fighting the lack of good ideas

effective error messages

I had a recent conversation with an old classmate, and he stated that using asserts when programming Java is useless because an exception can generate more useful information. Exceptions are only “more useful” if you are a developer or perhaps supporting an application. When a bug report or support case needs to be created, supplying the “raw” errors can be a useful tool in finding a solution.

However, to go back to my friend’s point, he asked how an assert can “benefit someone that is running the application”. The short version is that NO “error message” that is in the frame for a developer will [likely] benefit the person “running the application”.

David Pogue wrote about this more than a decade ago, but it’s something that still has not taken hold in most applications: the human-friendly error message.

The C Compiler in MPW (a Macintosh programming tool kit) gives you messages like this: “You can’t modify a constant, float upstream, win an argument with the IRS, or satisfy this compiler.” Or this: “Type in (cast) must be scalar; ANSI 3.3.4; page 39, lines 10-11. (I know you don’t care, I’m just trying to annoy you.)” Or how about “This label is the target of a goto from outside of the block containing this label AND this block has an automatic variable with an initializer AND your window wasn’t wide enough to read this whole error message.”

The BeOS‘s native browser, Net+ (pronounced “net positive”), had amusing error messages – in fact, it was those amusing messages that spurred the name of the OSS reimplementation of BeOS, Haiku.

For instance, a user might see the following error message if they try to access a website that is unavailable:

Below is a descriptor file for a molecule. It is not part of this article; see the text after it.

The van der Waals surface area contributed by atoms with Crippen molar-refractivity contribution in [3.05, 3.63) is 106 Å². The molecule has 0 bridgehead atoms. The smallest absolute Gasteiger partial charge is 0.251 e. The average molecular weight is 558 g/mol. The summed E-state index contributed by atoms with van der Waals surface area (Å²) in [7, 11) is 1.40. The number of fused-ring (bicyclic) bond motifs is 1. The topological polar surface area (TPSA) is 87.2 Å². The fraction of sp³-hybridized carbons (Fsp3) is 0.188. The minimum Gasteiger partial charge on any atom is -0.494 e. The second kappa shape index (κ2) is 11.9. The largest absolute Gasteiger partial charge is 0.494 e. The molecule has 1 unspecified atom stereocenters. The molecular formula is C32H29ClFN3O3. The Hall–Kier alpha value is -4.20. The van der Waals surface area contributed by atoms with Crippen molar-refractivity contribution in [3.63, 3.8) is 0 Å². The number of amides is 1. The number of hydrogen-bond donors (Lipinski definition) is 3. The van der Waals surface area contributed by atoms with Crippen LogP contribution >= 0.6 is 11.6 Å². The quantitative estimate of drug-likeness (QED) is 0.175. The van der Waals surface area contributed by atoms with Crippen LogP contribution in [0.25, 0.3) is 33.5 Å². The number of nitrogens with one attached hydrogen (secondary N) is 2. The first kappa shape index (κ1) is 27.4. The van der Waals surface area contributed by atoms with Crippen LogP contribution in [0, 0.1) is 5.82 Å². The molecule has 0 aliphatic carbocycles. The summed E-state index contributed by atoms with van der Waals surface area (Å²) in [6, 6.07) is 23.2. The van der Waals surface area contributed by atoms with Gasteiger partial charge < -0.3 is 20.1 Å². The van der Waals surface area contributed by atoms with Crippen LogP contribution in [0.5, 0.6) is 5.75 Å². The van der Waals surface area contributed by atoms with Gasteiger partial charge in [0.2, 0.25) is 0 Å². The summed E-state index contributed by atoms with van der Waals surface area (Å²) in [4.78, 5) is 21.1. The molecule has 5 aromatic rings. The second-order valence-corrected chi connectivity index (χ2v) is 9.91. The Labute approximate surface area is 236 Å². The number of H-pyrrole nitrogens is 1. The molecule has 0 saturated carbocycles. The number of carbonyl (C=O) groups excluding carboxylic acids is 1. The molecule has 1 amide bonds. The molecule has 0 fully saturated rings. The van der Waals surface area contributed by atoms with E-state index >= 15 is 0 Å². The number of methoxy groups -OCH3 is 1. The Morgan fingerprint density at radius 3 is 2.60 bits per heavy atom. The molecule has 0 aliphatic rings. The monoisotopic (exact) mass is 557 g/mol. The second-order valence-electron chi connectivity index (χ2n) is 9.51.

Cables have been cut
Southwest of Northeast somewhere
We are not amused.

If the user tried unsuccessfully to authenticate against a website, they might see:

Server’s poor response
Not quick enough for browser.
Timed out, plum blossom.

One you might see, however, in a product I use frequently:

2011-09-08 19:03:58,590 INFO Thread-12 [org.apache.beehive.netui.util.logging.Logger] [info] Register RequestParameterHandler with
prefix: checkbox_key
handler: org.apache.beehive.netui.tags.html.CheckBox$CheckBoxPrefixHandler
2011-09-08 19:03:58,591 INFO Thread-12 [org.apache.beehive.netui.util.logging.Logger] [info] Register RequestParameterHandler with
prefix: checkbox_group_key
handler: org.apache.beehive.netui.tags.html.CheckBoxGroup$CheckboxGroupPrefixHandler
2011-09-08 19:03:58,592 INFO Thread-12 [org.apache.beehive.netui.util.logging.Logger] [info] Register RequestParameterHandler with
prefix: radio_button_group_key
handler: org.apache.beehive.netui.tags.html.RadioButtonGroup$RadioButtonGroupPrefixHandler
2011-09-08 19:03:58,592 INFO Thread-12 [org.apache.beehive.netui.util.logging.Logger] [info] Register RequestParameterHandler with
prefix: select_key
handler: org.apache.beehive.netui.tags.html.Select$SelectPrefixHandler

Gee, thanks Apache!

Compare that with Google’s Chrome browser that puts a frowny face on a file folder and says “Oh Snap!” when something goes wrong (whether it’s the browser’s ‘fault’ or not).

So why don’t more applications come with “friendly” error messages?

Part of it is because developers too often are concerned with getting something shipped (shipping is a feature, after all), that they don’t stop to consider who is going to actually use the software.

User. The four-letter-word of the development community. Developers all too often (I’m as guilty as anyone on this) of forgetting that what they are writing is for someone else to use. Not for them to work on, debug, develop, extend, and futz with. No, it’s to use.

The average user doesn’t care that some component interacted in a bad way and caused a stack trace… they don’t care that there even are components and stacks to trace!

It takes conscious effort to write message people can care about, or at least understand. And it’s not because the userbase of a given product are dumb: they’re just not developers. Doctors surely are not dumb as a group, but that doesn’t mean they’re qualified to understand a stack trace on the EMR system.

Developers need to take a step back from their work and remember that there are other people in the world beyond just them, and if the more easy and friendly a system is to use and interact with, the more likely people are to want to use it – which might just keep them employed 🙂